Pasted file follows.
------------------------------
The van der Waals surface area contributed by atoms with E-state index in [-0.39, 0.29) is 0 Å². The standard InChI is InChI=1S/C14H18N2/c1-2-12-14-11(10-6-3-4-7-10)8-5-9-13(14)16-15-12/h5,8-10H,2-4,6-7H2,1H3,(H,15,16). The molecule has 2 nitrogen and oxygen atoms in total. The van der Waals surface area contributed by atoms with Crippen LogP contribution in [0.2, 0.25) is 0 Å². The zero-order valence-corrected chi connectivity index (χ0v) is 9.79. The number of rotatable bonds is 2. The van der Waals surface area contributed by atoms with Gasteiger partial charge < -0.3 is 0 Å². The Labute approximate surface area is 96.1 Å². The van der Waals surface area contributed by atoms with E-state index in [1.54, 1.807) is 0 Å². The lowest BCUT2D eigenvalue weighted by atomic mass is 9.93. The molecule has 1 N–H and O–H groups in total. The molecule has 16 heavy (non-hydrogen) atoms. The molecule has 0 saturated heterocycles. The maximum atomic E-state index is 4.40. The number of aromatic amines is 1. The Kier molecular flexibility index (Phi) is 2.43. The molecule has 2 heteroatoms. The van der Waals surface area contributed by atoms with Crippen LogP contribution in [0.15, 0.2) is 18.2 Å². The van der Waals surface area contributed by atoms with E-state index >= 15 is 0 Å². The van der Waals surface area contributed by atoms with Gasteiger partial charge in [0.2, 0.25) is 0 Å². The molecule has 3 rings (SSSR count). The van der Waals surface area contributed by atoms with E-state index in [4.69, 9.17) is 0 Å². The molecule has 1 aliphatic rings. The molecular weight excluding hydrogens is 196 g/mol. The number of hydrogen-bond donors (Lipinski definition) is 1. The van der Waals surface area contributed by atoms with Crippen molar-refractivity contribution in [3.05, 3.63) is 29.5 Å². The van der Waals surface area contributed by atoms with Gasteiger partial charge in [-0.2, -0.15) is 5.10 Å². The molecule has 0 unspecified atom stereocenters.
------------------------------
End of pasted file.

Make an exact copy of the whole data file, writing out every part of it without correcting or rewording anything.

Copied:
The van der Waals surface area contributed by atoms with E-state index in [-0.39, 0.29) is 0 Å². The standard InChI is InChI=1S/C14H18N2/c1-2-12-14-11(10-6-3-4-7-10)8-5-9-13(14)16-15-12/h5,8-10H,2-4,6-7H2,1H3,(H,15,16). The molecule has 2 nitrogen and oxygen atoms in total. The van der Waals surface area contributed by atoms with Crippen LogP contribution in [0.2, 0.25) is 0 Å². The zero-order valence-corrected chi connectivity index (χ0v) is 9.79. The number of rotatable bonds is 2. The van der Waals surface area contributed by atoms with Gasteiger partial charge < -0.3 is 0 Å². The Labute approximate surface area is 96.1 Å². The van der Waals surface area contributed by atoms with E-state index in [1.54, 1.807) is 0 Å². The lowest BCUT2D eigenvalue weighted by atomic mass is 9.93. The molecule has 1 N–H and O–H groups in total. The molecule has 16 heavy (non-hydrogen) atoms. The molecule has 0 saturated heterocycles. The maximum atomic E-state index is 4.40. The number of aromatic amines is 1. The Kier molecular flexibility index (Phi) is 2.43. The molecule has 2 heteroatoms. The van der Waals surface area contributed by atoms with Crippen LogP contribution in [0.15, 0.2) is 18.2 Å². The van der Waals surface area contributed by atoms with E-state index >= 15 is 0 Å². The van der Waals surface area contributed by atoms with Gasteiger partial charge in [0.2, 0.25) is 0 Å². The molecule has 3 rings (SSSR count). The van der Waals surface area contributed by atoms with E-state index in [4.69, 9.17) is 0 Å². The molecule has 1 aliphatic rings. The molecular weight excluding hydrogens is 196 g/mol. The number of hydrogen-bond donors (Lipinski definition) is 1. The van der Waals surface area contributed by atoms with Crippen molar-refractivity contribution in [3.05, 3.63) is 29.5 Å². The van der Waals surface area contributed by atoms with Gasteiger partial charge in [-0.2, -0.15) is 5.10 Å². The molecule has 0 unspecified atom stereocenters.